The Atlantic: Winners of the 2018 Underwater Photographer of the Year Contest


The Atlantic has a feature about some of the greatest underwater photos of 2017. You gotta go take a look. Here’s a peek.

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The tragedy of celebration


In 2006, Tina’s dad made an announcement. Not just any announcement.

He announced he had cancer.

Not just any cancer. Stomach cancer.

Not just any stage cancer. Stage 4 borderline stage 5 cancer.

This was not just any announcement. An “I’ve got so long to live” announcement. “Let’s do things. Let’s reconnect. Let’s make up for lost time.”

The distance from the announcement to his death was short. At most, eight months. He attacked it with every ounce of strength he had. He tried keeping up his active lifestyle of rollerblading in his Florida neighborhood. He tried to keep dating a woman he’d been on and off again for a few years.

We saw him for a weekend that fall. His mom, Tina’s grandma, passed away in October. He flew up to the funeral. We talked to him. His hair was gone. But he felt okay. His feet felt heavy, like “concrete” he said, so he was buying tons of shoes to comfort the feeling.

Back in Florida, he was far from all of us Chicago relatives. While the sun and warmth were probably good for his soul and his attitude, he was alone down there. He had to drive himself to doctor’s appointments and treatments. He was a proud man, and didn’t want to bother his girlfriend. He started taking cabs to the doctor. He took cabs to chemo. He needed help.

His health nosedived toward Christmas. His brother ended up driving down to get him around the holiday with hopes he could help alleviate some of the ease of doctor visits and cancer treatments. But it was really to have him near his brothers, Tina and the rest of the family when he died.  Continue reading

The helpless feeling of anger


Over the past 15 years or more, I’ve sat off again and on again on the couch of a therapist. I’ve discovered a lot about myself and the inner tickings of this old brain of mine.

Abandonment is a large issue for me. I trace abandonment back to adoption, a mental place of loss before I could decipher what loss was. Feelings of abandonment can trigger a swing. Abandonment can encompass betrayals. Abandonment can be triggered by another’s behavior that has nothing to do with mine.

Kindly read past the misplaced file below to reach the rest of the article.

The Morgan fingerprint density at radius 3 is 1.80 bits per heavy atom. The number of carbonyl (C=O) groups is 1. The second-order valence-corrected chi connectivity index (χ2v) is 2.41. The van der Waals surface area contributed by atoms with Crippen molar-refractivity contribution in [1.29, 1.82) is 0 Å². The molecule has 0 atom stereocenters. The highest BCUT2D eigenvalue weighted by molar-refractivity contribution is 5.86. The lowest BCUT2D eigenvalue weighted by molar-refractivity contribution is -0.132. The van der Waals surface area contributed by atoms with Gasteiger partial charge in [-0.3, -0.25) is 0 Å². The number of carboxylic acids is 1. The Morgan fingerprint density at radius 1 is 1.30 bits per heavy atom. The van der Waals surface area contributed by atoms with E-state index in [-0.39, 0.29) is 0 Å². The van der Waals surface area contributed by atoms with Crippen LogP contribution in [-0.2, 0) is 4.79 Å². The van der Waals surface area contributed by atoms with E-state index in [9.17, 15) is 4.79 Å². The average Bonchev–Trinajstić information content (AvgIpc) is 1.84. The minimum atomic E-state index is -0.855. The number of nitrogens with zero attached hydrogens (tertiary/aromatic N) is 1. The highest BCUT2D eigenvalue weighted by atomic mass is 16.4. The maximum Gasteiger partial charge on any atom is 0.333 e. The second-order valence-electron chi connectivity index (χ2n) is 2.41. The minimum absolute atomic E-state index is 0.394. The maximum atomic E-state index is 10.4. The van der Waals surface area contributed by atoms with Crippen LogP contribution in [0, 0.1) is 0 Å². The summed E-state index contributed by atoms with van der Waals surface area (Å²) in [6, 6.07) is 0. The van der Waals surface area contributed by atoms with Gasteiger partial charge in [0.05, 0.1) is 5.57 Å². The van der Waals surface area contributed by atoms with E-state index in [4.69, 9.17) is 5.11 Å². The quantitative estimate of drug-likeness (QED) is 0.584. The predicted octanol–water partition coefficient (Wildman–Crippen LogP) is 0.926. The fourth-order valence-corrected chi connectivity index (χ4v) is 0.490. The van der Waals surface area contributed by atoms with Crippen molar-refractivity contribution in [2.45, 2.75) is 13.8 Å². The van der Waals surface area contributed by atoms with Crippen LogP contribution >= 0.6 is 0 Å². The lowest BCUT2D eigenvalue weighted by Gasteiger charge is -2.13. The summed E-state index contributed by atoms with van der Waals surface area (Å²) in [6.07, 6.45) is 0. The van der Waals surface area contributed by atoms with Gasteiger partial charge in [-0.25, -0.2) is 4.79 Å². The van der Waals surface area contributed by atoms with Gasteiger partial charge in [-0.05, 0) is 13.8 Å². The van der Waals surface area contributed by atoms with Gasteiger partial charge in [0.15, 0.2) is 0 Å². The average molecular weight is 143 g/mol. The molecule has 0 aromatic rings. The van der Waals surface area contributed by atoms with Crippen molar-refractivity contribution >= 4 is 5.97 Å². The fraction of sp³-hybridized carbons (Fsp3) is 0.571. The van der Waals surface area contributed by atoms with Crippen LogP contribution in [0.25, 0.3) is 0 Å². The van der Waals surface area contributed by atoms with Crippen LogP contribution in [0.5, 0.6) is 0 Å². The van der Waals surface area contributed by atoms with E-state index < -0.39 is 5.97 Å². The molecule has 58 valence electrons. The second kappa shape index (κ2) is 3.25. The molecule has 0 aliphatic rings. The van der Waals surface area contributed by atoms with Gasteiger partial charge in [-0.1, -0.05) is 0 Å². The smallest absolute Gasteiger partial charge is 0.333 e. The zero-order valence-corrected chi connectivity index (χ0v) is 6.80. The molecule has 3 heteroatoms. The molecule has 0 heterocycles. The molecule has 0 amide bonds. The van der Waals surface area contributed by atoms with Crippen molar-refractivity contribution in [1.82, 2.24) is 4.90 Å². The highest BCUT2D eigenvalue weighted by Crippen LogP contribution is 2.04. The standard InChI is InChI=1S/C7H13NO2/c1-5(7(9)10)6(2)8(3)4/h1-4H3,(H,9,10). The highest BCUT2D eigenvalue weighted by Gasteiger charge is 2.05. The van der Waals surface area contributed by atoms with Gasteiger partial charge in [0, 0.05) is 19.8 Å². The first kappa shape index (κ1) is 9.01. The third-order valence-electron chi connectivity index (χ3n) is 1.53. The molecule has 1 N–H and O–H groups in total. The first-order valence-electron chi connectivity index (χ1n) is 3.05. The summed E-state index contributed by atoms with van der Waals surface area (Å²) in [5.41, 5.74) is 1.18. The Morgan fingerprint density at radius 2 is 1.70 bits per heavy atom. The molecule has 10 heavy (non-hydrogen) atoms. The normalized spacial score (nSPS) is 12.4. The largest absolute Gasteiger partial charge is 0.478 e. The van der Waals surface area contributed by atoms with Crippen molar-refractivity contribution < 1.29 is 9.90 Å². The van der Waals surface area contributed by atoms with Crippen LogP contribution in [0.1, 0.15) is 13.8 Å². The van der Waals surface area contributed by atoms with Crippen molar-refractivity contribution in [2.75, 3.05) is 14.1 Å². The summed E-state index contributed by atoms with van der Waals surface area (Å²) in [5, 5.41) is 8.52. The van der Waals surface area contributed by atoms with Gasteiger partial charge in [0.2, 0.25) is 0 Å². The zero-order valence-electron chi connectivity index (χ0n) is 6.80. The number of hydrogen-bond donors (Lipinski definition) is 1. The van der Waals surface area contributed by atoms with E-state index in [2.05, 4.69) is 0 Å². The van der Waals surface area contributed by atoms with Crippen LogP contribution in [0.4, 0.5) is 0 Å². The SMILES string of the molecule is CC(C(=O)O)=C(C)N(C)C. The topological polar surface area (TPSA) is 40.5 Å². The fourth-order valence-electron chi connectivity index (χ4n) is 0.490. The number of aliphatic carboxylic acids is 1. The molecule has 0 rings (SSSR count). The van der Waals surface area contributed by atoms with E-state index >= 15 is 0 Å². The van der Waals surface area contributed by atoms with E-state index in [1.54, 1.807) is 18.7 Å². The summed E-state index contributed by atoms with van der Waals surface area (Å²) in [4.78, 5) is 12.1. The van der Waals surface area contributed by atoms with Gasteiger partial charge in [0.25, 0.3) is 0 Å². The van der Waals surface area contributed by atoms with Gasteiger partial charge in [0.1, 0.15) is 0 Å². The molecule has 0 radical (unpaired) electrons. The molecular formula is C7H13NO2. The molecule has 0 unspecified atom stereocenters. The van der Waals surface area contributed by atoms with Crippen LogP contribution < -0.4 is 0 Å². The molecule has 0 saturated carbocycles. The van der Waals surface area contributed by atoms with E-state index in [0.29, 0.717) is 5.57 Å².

Keep in mind, I realize that the best, most loving result of the situation that occurred before I could walk on my own was that I would eventually be adopted by two incredible parents. But all the good in the world won’t change my chemical and physical makeup for what my head thinks it needs, wants, desires and hopes for.

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A link dump, a dumpster fire, and skating on thin ice, how nice.


When I took aim at blogging again with regularity, my goal was to reach back to what this blog used to be and that was a news aggregate of sorts. That hasn’t happened.

For the most part, I’ve been doing my best to stay away from consuming too much news. It’s like sugar, it tastes good for a few minutes and then you come crashing down after an hour or less. In this media market, there’s so much sugar that it’s causing a crash every second if I let it. So I stay away.

This video below is a metaphor for the mental state I’ve been aiming for, calm beautiful purposeful sounds that relax and encourage.

But occasionally the news of the day seeps in and disrupts my garden of tranquility. Below the fold, I’m going to throw a bunch of links to the shit that I would be posting and discussing more, but it puts me in a negative headspace.

So I’m considering this a link dump. I’m considering it a fire pit. A place where the news that sucks goes. Or news I might discuss and find some negativity about it. In this post, I douse it with gas, light a match, flick it on top and walk away.

If you descend into the link dump, come back to the top and refresh yourself by watching this video playing the sounds of skating on thin ice. Ah metaphors.

 

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How about a quote collection?